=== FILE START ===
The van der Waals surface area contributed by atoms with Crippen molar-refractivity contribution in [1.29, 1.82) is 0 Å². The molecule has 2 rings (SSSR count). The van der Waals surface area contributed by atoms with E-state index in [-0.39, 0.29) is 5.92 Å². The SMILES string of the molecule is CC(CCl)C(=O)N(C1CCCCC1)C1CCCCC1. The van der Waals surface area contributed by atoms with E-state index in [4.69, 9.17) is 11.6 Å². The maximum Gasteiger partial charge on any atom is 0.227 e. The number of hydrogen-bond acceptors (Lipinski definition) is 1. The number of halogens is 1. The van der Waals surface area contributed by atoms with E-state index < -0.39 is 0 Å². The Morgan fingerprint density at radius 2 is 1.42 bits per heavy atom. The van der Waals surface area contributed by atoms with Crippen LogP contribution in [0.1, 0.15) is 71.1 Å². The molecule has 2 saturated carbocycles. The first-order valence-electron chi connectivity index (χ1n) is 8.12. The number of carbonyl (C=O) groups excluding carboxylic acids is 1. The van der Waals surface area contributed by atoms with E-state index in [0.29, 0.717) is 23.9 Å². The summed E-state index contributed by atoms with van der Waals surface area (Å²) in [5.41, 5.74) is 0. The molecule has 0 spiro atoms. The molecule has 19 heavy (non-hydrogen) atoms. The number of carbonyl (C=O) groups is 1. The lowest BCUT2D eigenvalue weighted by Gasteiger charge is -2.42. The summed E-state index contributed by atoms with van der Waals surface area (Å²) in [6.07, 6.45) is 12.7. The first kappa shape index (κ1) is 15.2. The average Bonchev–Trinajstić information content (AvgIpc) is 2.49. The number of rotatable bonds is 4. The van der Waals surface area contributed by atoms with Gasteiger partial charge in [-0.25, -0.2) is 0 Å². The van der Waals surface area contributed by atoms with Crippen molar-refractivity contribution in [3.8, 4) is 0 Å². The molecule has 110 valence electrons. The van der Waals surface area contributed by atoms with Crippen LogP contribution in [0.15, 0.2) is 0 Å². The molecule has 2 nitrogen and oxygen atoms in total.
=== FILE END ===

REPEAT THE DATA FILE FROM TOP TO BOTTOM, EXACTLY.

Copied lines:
The van der Waals surface area contributed by atoms with Crippen molar-refractivity contribution in [1.29, 1.82) is 0 Å². The molecule has 2 rings (SSSR count). The van der Waals surface area contributed by atoms with E-state index in [-0.39, 0.29) is 5.92 Å². The SMILES string of the molecule is CC(CCl)C(=O)N(C1CCCCC1)C1CCCCC1. The van der Waals surface area contributed by atoms with E-state index in [4.69, 9.17) is 11.6 Å². The maximum Gasteiger partial charge on any atom is 0.227 e. The number of hydrogen-bond acceptors (Lipinski definition) is 1. The number of halogens is 1. The van der Waals surface area contributed by atoms with E-state index < -0.39 is 0 Å². The Morgan fingerprint density at radius 2 is 1.42 bits per heavy atom. The van der Waals surface area contributed by atoms with Crippen LogP contribution in [0.1, 0.15) is 71.1 Å². The molecule has 2 saturated carbocycles. The first-order valence-electron chi connectivity index (χ1n) is 8.12. The number of carbonyl (C=O) groups excluding carboxylic acids is 1. The van der Waals surface area contributed by atoms with E-state index in [0.29, 0.717) is 23.9 Å². The summed E-state index contributed by atoms with van der Waals surface area (Å²) in [5.41, 5.74) is 0. The molecule has 0 spiro atoms. The molecule has 19 heavy (non-hydrogen) atoms. The number of carbonyl (C=O) groups is 1. The lowest BCUT2D eigenvalue weighted by Gasteiger charge is -2.42. The summed E-state index contributed by atoms with van der Waals surface area (Å²) in [6.07, 6.45) is 12.7. The first kappa shape index (κ1) is 15.2. The average Bonchev–Trinajstić information content (AvgIpc) is 2.49. The number of rotatable bonds is 4. The van der Waals surface area contributed by atoms with Gasteiger partial charge in [-0.25, -0.2) is 0 Å². The van der Waals surface area contributed by atoms with Crippen molar-refractivity contribution in [3.8, 4) is 0 Å². The molecule has 110 valence electrons. The van der Waals surface area contributed by atoms with Crippen LogP contribution in [0.15, 0.2) is 0 Å². The molecule has 2 nitrogen and oxygen atoms in total.